Review: Smashing the Battle


Something's smashed, all right

Having dabbled in every launch title for the Oculus Rift, I've been relatively impressed with the lot of them. They either have something unique to offer to gaming in general, or are retrofitted with a VR perspective in a way that doesn't feel forced.

The same can't really be said of Smashing the Battle.

Smashing the Battle (PC [reviewed with an Oculus Rift], PlayStation 4)
Developer: Studio HG
Publisher: Studio HG
Released: March 28, 2016 (PC), TBA (PS4)
MSRP: $19.99

When you put it into perspective that Smashing was basically a one-man job, it's impressive. As a brawler at heart, Studio HG has created an entire universe around two central characters (Sarah and Mary), embroiled in a far-future conflict involving Beholder Industries, who has lost control of its androids due to a hack. It's up to to two unassuming employees to respond in kind with souped-up mech suits of their own.

The dialogue doesn't offer anything of substance -- not even goofy fan service or amusing commentary. The main character Sarah takes an "aw shucks" approach to her recently granted mech suit powers, which, as you can probably expect, doesn't really work if that's all it's going for. A lack of a solid translation doesn't help matters.

This flatness extends to the game itself, so don't expect anything other than a standard beat-'em-up formula. Sarah (and Mary, once she's unlocked) have dodges, standard slashes with no real nuance to them, and powers like mines. Attacks have no weight to them, nor do abilities, for that matter. Bosses tend to be oversized versions of regular enemies, and soak damage like a bullet sponge without much tactical variation. The AI also isn't aggressive enough, sometimes standing still while you're pummeling a big bad.

I dig the general vibe of the game and its art style (especially when you consider that fan drawings are added as an unlockable), but a lot of my playthrough felt like just going through the motions. There's almost no incentive to use your array of powers when just normal slashes will do, and item boxes are all stuffed with generic rewards, at times littering the entire battlefield -- I had no reason to try to acquire them all in a tedious fashion.

With over 30 levels (80 in challenge mode), and unlockable documents that help build up the lore, it's impressive for a beat-'em-up, but I had to take frequent breaks to get through it. That isn't because of VR though, which isn't necessary -- so don't bother paying full price on the Oculus store. Rather than provide a different perspective to the action like, say, Lucky's Tale, it merely places you above it in an isometric fashion. It's a cool effect, looking down on the game like it was a tabletop (a table you can see in its entirety, mind), but it's more of a gimmick than a feature.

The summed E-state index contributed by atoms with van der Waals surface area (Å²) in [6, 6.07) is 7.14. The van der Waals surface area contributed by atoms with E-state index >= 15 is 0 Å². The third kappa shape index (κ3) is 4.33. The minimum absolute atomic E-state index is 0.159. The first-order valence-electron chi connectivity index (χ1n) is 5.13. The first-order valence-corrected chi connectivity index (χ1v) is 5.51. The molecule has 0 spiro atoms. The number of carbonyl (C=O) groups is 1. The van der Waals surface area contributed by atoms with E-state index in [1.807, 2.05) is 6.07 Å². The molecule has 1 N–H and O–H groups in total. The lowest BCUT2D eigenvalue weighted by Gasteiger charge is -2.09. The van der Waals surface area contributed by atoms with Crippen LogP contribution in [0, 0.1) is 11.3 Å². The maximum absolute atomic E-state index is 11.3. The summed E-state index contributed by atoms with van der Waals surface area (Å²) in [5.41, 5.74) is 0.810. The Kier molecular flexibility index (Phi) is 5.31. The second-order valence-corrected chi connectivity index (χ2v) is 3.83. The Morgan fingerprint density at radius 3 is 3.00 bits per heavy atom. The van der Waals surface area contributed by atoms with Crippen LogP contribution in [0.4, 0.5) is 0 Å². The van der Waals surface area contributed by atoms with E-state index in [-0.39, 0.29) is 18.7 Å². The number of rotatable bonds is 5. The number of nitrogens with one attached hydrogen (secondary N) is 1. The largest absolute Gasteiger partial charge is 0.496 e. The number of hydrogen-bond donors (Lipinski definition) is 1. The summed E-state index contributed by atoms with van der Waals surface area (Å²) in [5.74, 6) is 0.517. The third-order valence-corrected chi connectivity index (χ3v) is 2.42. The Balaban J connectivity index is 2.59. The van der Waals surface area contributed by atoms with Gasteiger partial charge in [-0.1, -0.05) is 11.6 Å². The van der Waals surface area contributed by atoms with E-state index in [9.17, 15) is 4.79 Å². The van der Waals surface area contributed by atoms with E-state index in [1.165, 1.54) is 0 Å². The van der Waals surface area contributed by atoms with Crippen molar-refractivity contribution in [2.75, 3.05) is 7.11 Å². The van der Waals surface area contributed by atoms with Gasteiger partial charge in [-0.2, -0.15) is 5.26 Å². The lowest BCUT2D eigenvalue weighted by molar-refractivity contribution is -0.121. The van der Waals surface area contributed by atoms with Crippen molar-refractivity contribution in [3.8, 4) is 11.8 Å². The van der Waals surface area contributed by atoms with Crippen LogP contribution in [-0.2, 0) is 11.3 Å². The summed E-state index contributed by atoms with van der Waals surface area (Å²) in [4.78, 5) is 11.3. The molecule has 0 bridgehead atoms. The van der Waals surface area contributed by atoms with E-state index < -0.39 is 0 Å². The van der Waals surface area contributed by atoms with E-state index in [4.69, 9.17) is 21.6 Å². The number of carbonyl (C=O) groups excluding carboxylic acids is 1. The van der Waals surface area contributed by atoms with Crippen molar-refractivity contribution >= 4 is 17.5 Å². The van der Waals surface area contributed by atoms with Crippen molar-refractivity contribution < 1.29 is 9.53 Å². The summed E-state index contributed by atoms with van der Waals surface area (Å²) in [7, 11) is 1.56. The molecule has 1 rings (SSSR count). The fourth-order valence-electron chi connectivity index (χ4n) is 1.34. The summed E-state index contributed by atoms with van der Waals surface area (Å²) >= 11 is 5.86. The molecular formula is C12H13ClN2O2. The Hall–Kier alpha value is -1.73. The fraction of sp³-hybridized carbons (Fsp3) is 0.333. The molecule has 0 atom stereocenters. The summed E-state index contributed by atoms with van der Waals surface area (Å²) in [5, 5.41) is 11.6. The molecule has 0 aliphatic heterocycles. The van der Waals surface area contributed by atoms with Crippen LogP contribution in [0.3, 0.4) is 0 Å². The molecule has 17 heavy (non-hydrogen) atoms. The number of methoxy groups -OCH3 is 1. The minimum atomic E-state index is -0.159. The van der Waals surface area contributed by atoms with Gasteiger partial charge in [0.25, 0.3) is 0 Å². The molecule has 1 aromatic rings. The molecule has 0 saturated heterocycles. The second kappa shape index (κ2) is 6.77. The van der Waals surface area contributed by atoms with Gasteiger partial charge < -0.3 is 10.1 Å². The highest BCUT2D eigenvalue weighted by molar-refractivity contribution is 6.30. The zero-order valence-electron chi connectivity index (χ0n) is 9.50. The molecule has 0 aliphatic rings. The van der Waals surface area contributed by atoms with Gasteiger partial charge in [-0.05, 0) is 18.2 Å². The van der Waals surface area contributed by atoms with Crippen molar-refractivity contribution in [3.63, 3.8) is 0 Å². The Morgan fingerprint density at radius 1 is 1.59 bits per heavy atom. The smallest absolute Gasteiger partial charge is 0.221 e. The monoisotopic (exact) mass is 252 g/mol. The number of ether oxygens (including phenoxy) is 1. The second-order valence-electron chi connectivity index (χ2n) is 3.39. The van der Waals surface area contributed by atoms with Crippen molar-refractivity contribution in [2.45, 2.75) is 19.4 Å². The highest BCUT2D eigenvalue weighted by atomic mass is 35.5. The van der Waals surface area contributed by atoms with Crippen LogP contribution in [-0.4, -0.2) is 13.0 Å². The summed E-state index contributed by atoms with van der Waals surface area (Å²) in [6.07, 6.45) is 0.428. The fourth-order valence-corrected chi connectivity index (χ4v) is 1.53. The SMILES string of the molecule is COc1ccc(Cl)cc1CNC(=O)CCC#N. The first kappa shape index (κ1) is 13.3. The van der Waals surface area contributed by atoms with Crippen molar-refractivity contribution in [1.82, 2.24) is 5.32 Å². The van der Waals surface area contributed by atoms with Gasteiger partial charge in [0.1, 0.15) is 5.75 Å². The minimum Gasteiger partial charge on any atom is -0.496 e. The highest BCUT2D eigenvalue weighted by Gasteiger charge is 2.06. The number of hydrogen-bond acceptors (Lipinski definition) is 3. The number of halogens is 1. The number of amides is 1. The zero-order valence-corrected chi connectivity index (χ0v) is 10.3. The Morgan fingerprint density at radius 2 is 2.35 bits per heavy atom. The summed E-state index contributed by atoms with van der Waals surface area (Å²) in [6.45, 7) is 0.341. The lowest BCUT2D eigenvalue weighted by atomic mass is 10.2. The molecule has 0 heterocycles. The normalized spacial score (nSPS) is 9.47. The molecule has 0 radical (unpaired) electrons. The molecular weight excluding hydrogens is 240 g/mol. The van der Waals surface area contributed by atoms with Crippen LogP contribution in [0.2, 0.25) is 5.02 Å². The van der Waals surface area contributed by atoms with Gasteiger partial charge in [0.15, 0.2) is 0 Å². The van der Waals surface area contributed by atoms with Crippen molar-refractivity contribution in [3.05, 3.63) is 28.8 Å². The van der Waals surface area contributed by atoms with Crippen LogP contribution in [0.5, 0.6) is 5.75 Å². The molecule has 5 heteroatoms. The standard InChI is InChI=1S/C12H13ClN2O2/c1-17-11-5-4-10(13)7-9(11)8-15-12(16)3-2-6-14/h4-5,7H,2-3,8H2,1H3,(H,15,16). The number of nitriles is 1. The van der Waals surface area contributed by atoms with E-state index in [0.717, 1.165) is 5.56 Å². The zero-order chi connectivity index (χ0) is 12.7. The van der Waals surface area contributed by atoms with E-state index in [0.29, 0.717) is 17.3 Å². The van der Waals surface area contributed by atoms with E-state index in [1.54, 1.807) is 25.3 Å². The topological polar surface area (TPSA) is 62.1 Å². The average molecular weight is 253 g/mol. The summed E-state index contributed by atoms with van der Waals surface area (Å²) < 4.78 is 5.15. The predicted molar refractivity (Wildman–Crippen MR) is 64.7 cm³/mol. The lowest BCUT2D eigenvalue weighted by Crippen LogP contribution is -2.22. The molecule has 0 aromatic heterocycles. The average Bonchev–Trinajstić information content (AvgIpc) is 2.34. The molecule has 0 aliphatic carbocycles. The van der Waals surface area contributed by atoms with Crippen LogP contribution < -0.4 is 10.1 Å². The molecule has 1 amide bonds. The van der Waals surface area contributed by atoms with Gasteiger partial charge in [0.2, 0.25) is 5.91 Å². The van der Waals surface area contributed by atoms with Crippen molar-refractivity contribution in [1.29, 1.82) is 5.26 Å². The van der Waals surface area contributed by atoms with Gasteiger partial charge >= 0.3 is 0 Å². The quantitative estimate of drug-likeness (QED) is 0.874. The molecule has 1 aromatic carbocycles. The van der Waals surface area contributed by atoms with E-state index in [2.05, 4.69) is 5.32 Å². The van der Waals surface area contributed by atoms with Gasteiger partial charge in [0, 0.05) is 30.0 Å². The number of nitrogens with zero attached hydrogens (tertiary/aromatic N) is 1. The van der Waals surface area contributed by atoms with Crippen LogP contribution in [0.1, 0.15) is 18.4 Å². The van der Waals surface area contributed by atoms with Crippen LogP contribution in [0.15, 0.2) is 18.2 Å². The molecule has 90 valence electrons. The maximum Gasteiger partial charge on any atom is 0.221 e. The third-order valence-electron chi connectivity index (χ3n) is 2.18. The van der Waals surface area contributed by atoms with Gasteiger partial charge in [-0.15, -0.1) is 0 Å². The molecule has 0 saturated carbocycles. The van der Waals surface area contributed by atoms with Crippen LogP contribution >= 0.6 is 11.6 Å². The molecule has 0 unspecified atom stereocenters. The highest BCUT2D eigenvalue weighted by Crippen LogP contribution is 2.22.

I also had some technical issues with the Rift version, mostly stemming from crashes or lock-ups. One such problem was a claim that the game had "lost focus" while I flipped my headset up to take some notes, but when I put the unit back on, I wasn't able to get the game to start again unless I opted for a hard reboot.

It's noble that Smashing the Battle was built around VR -- at the launch of the Oculus Rift, no less -- but it ultimately feels like a free-to-play game and not a $20 brawler. It's no surprise this was originally slated as a mobile title. If Studio HG can patch up some of the problems lurking in the Oculus build and get the price down, it may be worth picking up on PS4 down the line.

[This review is based on a retail build of the game provided by the publisher.]

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Smashing the Battle reviewed by Chris Carter



An exercise in apathy, neither solid nor liquid. Not exactly bad, but not very good either. Just a bit "meh," really.
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Chris Carter
Chris CarterReviews Director, Co-EIC   gamer profile

Chris has been enjoying Destructoid avidly since 2008. He finally decided to take the next step, make an account, and start blogging in January of 2009. Now, he's staff! ------------------- T... more + disclosures



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